That said, all the IP address gives you is the Subscriber's name, and the address registered for service, which might be the home of the subscriber. The big fight over IP lawsuits is the attempt to shakedown the subscriber without having reasonable suspicion that the subscriber is indeed the infringer. There are so many unknowns in the chain, from subscriber identification, to someone with a verizon phone using the Verizon wifi of a random person to infringe. Without extra data, there is no direct link between the identity of the subscriber and the identity of the infringer.

      In this case, The question is if a warrant is required, and that actually alleviates the identification concerns. In piracy cases, the smackdown comes often because there is no evidence the IP holder investigated if the subscriber was the infringer - because they most often can't. What they have can at best identify the subscriber. In the cell phone case, Without a warrant the investigation has that very concern - did the police identify the correct phone to track? Judicial review could help examine that very concern. As cell phones are rarely shared devices, the bar is lower, but judical review can help. Additionally, The police would also have to show there is probable cause that the person in question actually did the crime under investigation, which is strikingly similar to the reasons judges have been rejecting copyright troll cases.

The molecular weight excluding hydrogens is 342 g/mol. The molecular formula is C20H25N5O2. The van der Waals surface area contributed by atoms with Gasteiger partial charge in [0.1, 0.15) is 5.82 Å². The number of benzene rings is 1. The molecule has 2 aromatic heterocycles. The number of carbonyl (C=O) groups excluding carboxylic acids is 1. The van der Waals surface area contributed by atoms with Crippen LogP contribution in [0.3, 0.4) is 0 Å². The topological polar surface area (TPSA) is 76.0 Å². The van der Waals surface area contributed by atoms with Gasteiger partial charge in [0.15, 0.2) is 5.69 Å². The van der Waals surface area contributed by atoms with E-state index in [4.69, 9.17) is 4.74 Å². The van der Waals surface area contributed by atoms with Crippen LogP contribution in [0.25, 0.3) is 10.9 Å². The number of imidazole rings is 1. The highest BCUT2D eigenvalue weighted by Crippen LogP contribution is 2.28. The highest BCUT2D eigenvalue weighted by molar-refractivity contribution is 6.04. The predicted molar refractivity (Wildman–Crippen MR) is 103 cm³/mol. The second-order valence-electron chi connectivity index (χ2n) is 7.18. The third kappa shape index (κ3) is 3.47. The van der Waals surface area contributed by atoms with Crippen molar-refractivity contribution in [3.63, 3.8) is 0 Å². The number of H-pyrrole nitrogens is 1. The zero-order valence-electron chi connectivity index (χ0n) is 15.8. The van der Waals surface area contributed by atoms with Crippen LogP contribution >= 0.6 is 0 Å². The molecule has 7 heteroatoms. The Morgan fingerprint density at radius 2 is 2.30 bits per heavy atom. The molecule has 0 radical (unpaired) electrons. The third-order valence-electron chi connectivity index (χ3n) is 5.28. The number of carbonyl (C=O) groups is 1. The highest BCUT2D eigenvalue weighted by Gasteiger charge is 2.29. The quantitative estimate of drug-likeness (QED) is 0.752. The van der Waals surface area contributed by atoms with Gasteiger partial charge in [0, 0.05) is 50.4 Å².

We are concerned with the privacy aspect of not having a warrant to access CSLI precisely because we want the police to show their work before we let them have that CSLI.